1. I’m not totally sure about this. I do recognize a difference between “high-handed” sin and other sins, but I’m not sure the sacrificial system was only intended for sins done “in innocence.” To illustrate, a person can be overcome with lust and “intentionally” commit adultery, without at all intending to “shake his fist” at God. (See David.) And I am not positive that all sin can be forgiven even now. “There is a sin unto death–I do not say you should pray for that.” “Speaking a word against the Son of Man can be forgiven, but speaking a word against the Holy Spirit [whatever that is] can never be forgiven, whether in this life or in the life to come.” I think the blood of sheep and goats was insufficient to cover for ANY sins, intentional or otherwise. They could only “picture” that PERFECT lamb of God, Christ Jesus, who can cover all sin (except those mentioned). So I don’t think this is simply a matter of “falling on Christ’s mercy.” We’ve always had to do that, Old or New Testament. But there always had to be a sacrifice to make that forgiveness for sin possible, whether “looking forward” through animal sacrifices or “looking back” to Christ’s sacrifice.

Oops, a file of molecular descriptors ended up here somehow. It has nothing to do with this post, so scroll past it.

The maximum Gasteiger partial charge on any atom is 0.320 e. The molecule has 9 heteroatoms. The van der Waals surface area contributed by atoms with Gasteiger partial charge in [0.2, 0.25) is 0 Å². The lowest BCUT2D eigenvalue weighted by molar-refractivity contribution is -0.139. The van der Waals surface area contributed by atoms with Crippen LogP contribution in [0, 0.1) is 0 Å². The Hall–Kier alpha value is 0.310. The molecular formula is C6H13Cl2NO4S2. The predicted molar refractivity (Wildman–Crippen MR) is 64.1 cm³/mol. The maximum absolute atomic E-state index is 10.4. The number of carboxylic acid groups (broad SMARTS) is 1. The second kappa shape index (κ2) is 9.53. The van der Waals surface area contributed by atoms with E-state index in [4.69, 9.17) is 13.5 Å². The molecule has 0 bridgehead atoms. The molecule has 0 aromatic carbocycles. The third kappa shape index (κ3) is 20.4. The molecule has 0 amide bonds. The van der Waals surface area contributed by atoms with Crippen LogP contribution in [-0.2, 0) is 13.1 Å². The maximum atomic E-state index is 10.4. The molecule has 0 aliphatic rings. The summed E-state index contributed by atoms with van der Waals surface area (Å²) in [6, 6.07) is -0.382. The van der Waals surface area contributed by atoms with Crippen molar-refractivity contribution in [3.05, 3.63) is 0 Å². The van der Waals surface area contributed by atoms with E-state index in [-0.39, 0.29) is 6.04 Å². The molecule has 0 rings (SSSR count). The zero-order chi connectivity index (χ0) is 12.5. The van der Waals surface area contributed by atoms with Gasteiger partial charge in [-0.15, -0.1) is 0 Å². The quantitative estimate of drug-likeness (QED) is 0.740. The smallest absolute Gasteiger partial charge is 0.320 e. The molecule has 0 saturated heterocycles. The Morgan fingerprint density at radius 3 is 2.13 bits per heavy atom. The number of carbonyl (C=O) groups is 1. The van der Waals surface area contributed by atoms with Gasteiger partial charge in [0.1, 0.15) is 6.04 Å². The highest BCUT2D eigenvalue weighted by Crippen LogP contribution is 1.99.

1. I hear you, but go back and look at Numbers: there are sacrifices for unintentional sins and uncleanness. Where are the sacrifices for non-“innocent” sins?

      I agree that sacrifices look forward to Christ and were always insufficient, but the Old Testament, I believe, says as much. The need for a genuine Savior was always there. I think that message has gotten lost.

    2. As for the unpardonable sin, I come down on the side of most evangelicals and believe that it’s the ultimate sin of rejecting God’s provision of a Savior in Jesus.